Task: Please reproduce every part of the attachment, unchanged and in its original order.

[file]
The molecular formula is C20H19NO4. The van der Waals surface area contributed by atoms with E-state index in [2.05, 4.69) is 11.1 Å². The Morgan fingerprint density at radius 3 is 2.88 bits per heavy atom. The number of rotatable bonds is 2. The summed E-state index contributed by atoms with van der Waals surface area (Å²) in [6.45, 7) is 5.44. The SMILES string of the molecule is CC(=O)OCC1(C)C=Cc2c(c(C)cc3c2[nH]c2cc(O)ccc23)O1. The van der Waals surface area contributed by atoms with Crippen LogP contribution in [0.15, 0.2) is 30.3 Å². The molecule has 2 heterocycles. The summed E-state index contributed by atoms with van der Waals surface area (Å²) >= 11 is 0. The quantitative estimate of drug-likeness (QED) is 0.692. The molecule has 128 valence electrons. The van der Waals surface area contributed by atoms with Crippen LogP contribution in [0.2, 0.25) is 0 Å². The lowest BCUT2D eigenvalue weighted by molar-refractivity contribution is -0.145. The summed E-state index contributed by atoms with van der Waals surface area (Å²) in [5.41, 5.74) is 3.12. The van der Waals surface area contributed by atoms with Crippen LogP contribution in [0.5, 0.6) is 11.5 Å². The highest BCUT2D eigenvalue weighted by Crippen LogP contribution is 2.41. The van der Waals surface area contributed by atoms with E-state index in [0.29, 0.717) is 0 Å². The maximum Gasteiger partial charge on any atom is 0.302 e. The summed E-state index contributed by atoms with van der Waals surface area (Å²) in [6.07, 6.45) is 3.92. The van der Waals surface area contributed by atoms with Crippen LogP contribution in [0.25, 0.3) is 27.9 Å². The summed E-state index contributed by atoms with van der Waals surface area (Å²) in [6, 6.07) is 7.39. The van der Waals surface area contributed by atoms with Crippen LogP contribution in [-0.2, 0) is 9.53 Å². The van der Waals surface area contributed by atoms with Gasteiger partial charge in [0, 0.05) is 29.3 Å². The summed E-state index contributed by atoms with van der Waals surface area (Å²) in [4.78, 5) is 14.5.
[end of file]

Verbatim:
The molecular formula is C20H19NO4. The van der Waals surface area contributed by atoms with E-state index in [2.05, 4.69) is 11.1 Å². The Morgan fingerprint density at radius 3 is 2.88 bits per heavy atom. The number of rotatable bonds is 2. The summed E-state index contributed by atoms with van der Waals surface area (Å²) in [6.45, 7) is 5.44. The SMILES string of the molecule is CC(=O)OCC1(C)C=Cc2c(c(C)cc3c2[nH]c2cc(O)ccc23)O1. The van der Waals surface area contributed by atoms with Crippen LogP contribution in [0.15, 0.2) is 30.3 Å². The molecule has 2 heterocycles. The summed E-state index contributed by atoms with van der Waals surface area (Å²) >= 11 is 0. The quantitative estimate of drug-likeness (QED) is 0.692. The molecule has 128 valence electrons. The van der Waals surface area contributed by atoms with Crippen LogP contribution in [0.2, 0.25) is 0 Å². The lowest BCUT2D eigenvalue weighted by molar-refractivity contribution is -0.145. The summed E-state index contributed by atoms with van der Waals surface area (Å²) in [5.41, 5.74) is 3.12. The van der Waals surface area contributed by atoms with Crippen LogP contribution in [0.5, 0.6) is 11.5 Å². The highest BCUT2D eigenvalue weighted by Crippen LogP contribution is 2.41. The van der Waals surface area contributed by atoms with E-state index in [0.29, 0.717) is 0 Å². The maximum Gasteiger partial charge on any atom is 0.302 e. The summed E-state index contributed by atoms with van der Waals surface area (Å²) in [6.07, 6.45) is 3.92. The van der Waals surface area contributed by atoms with Crippen LogP contribution in [0.25, 0.3) is 27.9 Å². The summed E-state index contributed by atoms with van der Waals surface area (Å²) in [6, 6.07) is 7.39. The van der Waals surface area contributed by atoms with Crippen LogP contribution in [-0.2, 0) is 9.53 Å². The van der Waals surface area contributed by atoms with Gasteiger partial charge in [0, 0.05) is 29.3 Å². The summed E-state index contributed by atoms with van der Waals surface area (Å²) in [4.78, 5) is 14.5.